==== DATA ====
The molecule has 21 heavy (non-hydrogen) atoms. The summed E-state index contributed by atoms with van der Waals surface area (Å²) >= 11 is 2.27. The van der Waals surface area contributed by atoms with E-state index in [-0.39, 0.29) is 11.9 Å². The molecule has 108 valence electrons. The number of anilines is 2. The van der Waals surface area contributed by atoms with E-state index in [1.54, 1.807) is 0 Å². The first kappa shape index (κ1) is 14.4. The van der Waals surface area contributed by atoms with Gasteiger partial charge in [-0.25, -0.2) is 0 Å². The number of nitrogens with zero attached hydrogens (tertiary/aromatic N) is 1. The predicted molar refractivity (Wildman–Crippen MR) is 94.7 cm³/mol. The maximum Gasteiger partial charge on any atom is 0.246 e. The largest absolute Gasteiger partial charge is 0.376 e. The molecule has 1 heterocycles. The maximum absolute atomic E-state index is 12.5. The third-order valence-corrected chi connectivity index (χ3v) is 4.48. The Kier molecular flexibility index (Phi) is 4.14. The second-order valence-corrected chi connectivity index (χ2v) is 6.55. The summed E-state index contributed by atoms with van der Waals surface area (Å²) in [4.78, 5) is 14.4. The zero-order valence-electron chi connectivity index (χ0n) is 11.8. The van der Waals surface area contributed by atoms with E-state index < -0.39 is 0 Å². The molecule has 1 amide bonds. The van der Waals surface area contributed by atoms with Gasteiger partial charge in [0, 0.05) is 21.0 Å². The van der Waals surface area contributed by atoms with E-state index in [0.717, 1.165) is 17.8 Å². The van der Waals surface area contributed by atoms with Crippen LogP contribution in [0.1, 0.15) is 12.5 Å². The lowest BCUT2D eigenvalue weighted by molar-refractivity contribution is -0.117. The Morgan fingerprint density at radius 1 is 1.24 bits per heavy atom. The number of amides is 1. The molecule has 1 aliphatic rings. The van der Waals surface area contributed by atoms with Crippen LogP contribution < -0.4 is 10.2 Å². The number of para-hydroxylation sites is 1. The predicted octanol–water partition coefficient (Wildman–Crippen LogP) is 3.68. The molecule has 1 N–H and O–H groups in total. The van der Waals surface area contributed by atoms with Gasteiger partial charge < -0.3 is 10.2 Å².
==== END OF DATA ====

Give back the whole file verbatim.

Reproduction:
The molecule has 21 heavy (non-hydrogen) atoms. The summed E-state index contributed by atoms with van der Waals surface area (Å²) >= 11 is 2.27. The van der Waals surface area contributed by atoms with E-state index in [-0.39, 0.29) is 11.9 Å². The molecule has 108 valence electrons. The number of anilines is 2. The van der Waals surface area contributed by atoms with E-state index in [1.54, 1.807) is 0 Å². The first kappa shape index (κ1) is 14.4. The van der Waals surface area contributed by atoms with Gasteiger partial charge in [-0.25, -0.2) is 0 Å². The number of nitrogens with zero attached hydrogens (tertiary/aromatic N) is 1. The predicted molar refractivity (Wildman–Crippen MR) is 94.7 cm³/mol. The maximum Gasteiger partial charge on any atom is 0.246 e. The largest absolute Gasteiger partial charge is 0.376 e. The molecule has 1 heterocycles. The maximum absolute atomic E-state index is 12.5. The third-order valence-corrected chi connectivity index (χ3v) is 4.48. The Kier molecular flexibility index (Phi) is 4.14. The second-order valence-corrected chi connectivity index (χ2v) is 6.55. The summed E-state index contributed by atoms with van der Waals surface area (Å²) in [4.78, 5) is 14.4. The zero-order valence-electron chi connectivity index (χ0n) is 11.8. The van der Waals surface area contributed by atoms with E-state index < -0.39 is 0 Å². The molecule has 1 amide bonds. The van der Waals surface area contributed by atoms with Gasteiger partial charge in [0, 0.05) is 21.0 Å². The van der Waals surface area contributed by atoms with E-state index in [0.717, 1.165) is 17.8 Å². The van der Waals surface area contributed by atoms with Crippen LogP contribution in [0.1, 0.15) is 12.5 Å². The lowest BCUT2D eigenvalue weighted by molar-refractivity contribution is -0.117. The Morgan fingerprint density at radius 1 is 1.24 bits per heavy atom. The number of amides is 1. The molecule has 1 aliphatic rings. The van der Waals surface area contributed by atoms with Crippen LogP contribution < -0.4 is 10.2 Å². The number of para-hydroxylation sites is 1. The predicted octanol–water partition coefficient (Wildman–Crippen LogP) is 3.68. The molecule has 1 N–H and O–H groups in total. The van der Waals surface area contributed by atoms with Gasteiger partial charge < -0.3 is 10.2 Å².